Alexander Karlovich Kruk, Dean of the Russian State University of Cinematography (VGIK), 1940. Photo from csdfmuseum.ru
“Musical Seasons” publish reviews and interviews on films of Sevastopol International Festival of Documentary Films and TV Programs “VICTORIOUS TOGETHER”, a joint project of the Council on Film and Video Visualization of Historical and Cultural Space of Eurasia of the Eurasian Peoples’ Assembly, the Eurasian Academy of Television and Radio, the Government of Sevastopol, Channel One. World Network – Victory Channel”.
Going over our dates,
I'm talking to those guys,
Who went to the soldiers in the 41-st
And became the humanists in 45-th.
As part of the online film marathon of the XVI Sevastopol International Festival of Documentary Films and TV Programs “VICTORIOUS TOGETHER”, dedicated to the 75th anniversary of the Victory, viewers could see the film by Ekaterina Golovnya “VGIK. Opolcheniye (Militia)” (Russia, 2017). I was in the audience.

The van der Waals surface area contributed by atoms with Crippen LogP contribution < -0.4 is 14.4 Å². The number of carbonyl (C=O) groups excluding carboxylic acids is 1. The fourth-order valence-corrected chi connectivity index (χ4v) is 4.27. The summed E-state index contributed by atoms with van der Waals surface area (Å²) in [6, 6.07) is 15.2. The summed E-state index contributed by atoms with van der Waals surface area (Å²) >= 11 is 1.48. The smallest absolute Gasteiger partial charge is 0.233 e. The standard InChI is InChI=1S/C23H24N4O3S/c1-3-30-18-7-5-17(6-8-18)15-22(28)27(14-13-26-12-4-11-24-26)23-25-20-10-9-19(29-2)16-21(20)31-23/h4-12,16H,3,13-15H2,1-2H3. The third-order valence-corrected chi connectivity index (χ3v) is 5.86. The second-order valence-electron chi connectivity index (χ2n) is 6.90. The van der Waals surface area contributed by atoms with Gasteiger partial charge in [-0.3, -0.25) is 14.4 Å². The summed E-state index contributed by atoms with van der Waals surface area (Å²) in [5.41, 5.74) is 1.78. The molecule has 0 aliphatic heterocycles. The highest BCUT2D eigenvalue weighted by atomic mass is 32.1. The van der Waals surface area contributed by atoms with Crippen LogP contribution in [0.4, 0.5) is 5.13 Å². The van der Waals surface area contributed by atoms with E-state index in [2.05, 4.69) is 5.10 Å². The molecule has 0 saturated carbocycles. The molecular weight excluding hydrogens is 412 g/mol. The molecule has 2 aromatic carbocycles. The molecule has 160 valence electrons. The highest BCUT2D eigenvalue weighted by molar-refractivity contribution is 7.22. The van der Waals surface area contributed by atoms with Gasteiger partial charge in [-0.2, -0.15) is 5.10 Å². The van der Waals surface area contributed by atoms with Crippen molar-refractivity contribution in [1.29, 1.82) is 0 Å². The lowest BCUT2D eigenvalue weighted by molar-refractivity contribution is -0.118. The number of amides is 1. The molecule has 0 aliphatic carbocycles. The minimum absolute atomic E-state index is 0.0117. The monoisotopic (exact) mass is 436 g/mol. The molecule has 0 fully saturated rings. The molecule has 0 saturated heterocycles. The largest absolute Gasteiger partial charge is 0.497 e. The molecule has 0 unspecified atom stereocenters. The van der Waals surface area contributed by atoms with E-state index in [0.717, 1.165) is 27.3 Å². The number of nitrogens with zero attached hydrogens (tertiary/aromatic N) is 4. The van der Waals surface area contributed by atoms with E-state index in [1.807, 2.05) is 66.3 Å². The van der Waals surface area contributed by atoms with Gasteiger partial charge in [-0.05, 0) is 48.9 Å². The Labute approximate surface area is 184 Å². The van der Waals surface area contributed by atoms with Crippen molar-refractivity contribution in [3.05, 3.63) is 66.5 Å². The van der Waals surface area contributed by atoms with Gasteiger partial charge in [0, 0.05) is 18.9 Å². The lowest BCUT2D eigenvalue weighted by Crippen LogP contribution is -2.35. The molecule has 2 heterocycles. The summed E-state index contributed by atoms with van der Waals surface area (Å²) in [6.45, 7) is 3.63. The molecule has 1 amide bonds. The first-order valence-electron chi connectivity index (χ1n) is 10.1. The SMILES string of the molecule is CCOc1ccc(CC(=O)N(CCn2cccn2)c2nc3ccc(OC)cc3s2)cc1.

In that terrible 1941, the people's militia fought near Moscow. “Writers Company”, youth, talent, students of the VGIK faculty of cinematography together with their vice-rector Alexander Karlovich Kruk, left to militia, and everyone died. It was impossible to survive there. As in other battles. Still, there were those who survived screenwriter Leonid Broslavsky, son of Alexander Kruk - Mikhail Kruk, Grigory Chukhrai, and how many of them who returned - from Berlin, Warsaw, Prague, Rzhev, Kursk, Stalingrad…
In the film, you can see and hear sincere, genuine, clear, simple story and memories of those who survived and those who went to the front and was killed. They went to the front. How could they not leave? Everyone decides for himself, because war is a terrible thing, they kill on it. People want to live, to preserve and develop their talent and creativity. Who will judge? Who will throw a stone? Everyone decides for himself as in 2017 so as in 1941 and now.
We, the descendants, have the memory left of the Great Patriotic war. This memory lives in photographs and letters of grandfathers and great-grandfathers, in poems, and in that post-war humanist cinema, which cannot be repeated, but it seems necessary to do.